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MUSIC REVIEW : Pacific Symphony Shows Strength, Vitality

October 21, 1994|DANIEL CARIAGA | TIMES MUSIC WRITER

COSTA MESA — Patrons of symphony concerts sometimes resent the inclusion on their programs of choral/ symphonic works, one reason being the secondary role the orchestra would seem to play in such works.

That putative reading is seldom true, of course. At the opening of the Pacific Symphony's 16th season Wednesday night at the Orange County Performing Arts Center in Costa Mesa, two large-scale choral pieces, preceded by an instrumental overture, made up the program. But the orchestra, seated, naturally, center-stage, definitely dominated the aural horizon.

Opening nights should always be this gratifying. Under music director Carl St.Clair, the agenda of Frank Ticheli's brand-new "Pacific Fanfare," James Hopkins' year-old "Songs of Eternity" and Mozart's Requiem, K. 626, emerged technically splendid and musically uplifting.

The orchestra played with a wondrous transparency throughout, and the Pacific Chorale, 116 strong on this occasion, sang with inspiration, with mellow tone and words forward and clarified.

St.Clair's detailed pacing of the Requiem defined its continuity expertly, giving the familiar work an unaccustomed glow and its Latin texts a fresh perspective. Always competent, conscientious and musically sensitive, the East Coast-trained conductor from Texas this time around added a spiritual dimension one has not always noticed in his work. There was authority and mastery in every aspect of this performance of the Requiem.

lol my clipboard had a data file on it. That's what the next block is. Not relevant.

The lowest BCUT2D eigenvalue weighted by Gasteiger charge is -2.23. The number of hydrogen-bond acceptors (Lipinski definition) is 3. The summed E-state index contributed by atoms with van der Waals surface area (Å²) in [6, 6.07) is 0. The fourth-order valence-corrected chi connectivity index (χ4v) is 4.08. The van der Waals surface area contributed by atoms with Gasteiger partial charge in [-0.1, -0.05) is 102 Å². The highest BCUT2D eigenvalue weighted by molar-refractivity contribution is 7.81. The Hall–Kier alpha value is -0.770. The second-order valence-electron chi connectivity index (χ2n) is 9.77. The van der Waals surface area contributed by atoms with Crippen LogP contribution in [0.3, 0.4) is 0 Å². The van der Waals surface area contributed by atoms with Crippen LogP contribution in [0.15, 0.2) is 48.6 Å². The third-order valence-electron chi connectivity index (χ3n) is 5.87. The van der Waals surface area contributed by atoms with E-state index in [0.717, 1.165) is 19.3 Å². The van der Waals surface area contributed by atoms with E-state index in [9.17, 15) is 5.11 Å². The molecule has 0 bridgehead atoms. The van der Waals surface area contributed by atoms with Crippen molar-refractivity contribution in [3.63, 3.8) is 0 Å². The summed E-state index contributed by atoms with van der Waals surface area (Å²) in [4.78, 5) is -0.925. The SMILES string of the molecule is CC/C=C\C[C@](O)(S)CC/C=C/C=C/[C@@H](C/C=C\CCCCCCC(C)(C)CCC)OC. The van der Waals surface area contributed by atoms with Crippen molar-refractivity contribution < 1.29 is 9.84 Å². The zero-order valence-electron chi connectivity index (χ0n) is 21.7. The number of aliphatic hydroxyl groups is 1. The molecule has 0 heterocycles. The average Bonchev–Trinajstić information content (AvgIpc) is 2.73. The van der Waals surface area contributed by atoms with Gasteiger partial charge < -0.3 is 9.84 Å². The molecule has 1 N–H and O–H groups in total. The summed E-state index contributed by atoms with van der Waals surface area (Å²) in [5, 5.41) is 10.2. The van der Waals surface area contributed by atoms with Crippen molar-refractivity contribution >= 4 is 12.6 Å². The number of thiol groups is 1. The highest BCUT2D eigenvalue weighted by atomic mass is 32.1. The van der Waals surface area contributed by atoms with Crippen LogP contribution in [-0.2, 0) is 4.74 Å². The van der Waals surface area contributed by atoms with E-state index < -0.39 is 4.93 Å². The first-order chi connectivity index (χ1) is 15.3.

With the exception of Brian Matthews' bright, clear and resonant bass, the solo vocal quartet--also including soprano Joyce Guyer, mezzo Phyllis Pancella and tenor David Hamilton--proved serviceable but undistinctive. Prepared by John Alexander, the Pacific Chorale met its own high standards for blended tone and articulate singing.

Commissioned originally by the Orange County Philharmonic Society, and first heard in April, 1993, on the Chorale's Costa Mesa series, Hopkins' "Songs" is a most touching, handsomely wrought setting of three Tagore poems. The composer wrote this delicate and autumnal music--which recalls both Mahler and Brahms in its emotional directness--in memory of David Lee Shanbrom, who died in a truck-trailer accident in 1986. This performance seemed to realize all the beauties, as well as the musical thrust, of the work.

At the beginning of the evening, St.Clair's conducting of the world premiere of Ticheli's "Pacific Fanfare," for woodwinds, antiphonal brass and percussion, started the season off in as upbeat a mode as one can imagine. Ticheli's imagination seems fervid, his compositional techniques firmly in place. In six compact minutes, the composer produces wake-up music that sounds at once novel and familiar, exciting and serious, optimistic and thoughtful.

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